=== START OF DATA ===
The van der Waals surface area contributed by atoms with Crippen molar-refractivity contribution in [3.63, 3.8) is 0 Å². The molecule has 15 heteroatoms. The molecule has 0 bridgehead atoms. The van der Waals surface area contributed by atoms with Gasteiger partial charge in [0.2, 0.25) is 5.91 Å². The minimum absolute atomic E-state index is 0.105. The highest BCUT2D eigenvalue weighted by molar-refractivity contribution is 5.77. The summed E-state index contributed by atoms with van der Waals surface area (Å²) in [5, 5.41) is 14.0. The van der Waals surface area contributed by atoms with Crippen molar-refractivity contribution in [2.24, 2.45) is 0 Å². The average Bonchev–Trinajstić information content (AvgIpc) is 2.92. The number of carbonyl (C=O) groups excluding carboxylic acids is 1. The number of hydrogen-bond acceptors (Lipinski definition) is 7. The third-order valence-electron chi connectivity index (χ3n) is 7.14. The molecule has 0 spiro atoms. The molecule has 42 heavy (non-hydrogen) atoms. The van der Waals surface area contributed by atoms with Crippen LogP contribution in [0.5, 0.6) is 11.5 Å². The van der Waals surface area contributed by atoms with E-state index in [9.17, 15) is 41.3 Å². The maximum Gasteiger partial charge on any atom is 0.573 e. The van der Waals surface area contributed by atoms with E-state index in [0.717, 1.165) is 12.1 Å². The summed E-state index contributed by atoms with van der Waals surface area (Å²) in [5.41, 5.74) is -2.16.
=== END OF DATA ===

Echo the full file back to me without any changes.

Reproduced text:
The van der Waals surface area contributed by atoms with Crippen molar-refractivity contribution in [3.63, 3.8) is 0 Å². The molecule has 15 heteroatoms. The molecule has 0 bridgehead atoms. The van der Waals surface area contributed by atoms with Gasteiger partial charge in [0.2, 0.25) is 5.91 Å². The minimum absolute atomic E-state index is 0.105. The highest BCUT2D eigenvalue weighted by molar-refractivity contribution is 5.77. The summed E-state index contributed by atoms with van der Waals surface area (Å²) in [5, 5.41) is 14.0. The van der Waals surface area contributed by atoms with Crippen molar-refractivity contribution in [2.24, 2.45) is 0 Å². The average Bonchev–Trinajstić information content (AvgIpc) is 2.92. The number of carbonyl (C=O) groups excluding carboxylic acids is 1. The number of hydrogen-bond acceptors (Lipinski definition) is 7. The third-order valence-electron chi connectivity index (χ3n) is 7.14. The molecule has 0 spiro atoms. The molecule has 42 heavy (non-hydrogen) atoms. The van der Waals surface area contributed by atoms with Crippen LogP contribution in [0.5, 0.6) is 11.5 Å². The van der Waals surface area contributed by atoms with E-state index in [9.17, 15) is 41.3 Å². The maximum Gasteiger partial charge on any atom is 0.573 e. The van der Waals surface area contributed by atoms with E-state index in [0.717, 1.165) is 12.1 Å². The summed E-state index contributed by atoms with van der Waals surface area (Å²) in [5.41, 5.74) is -2.16.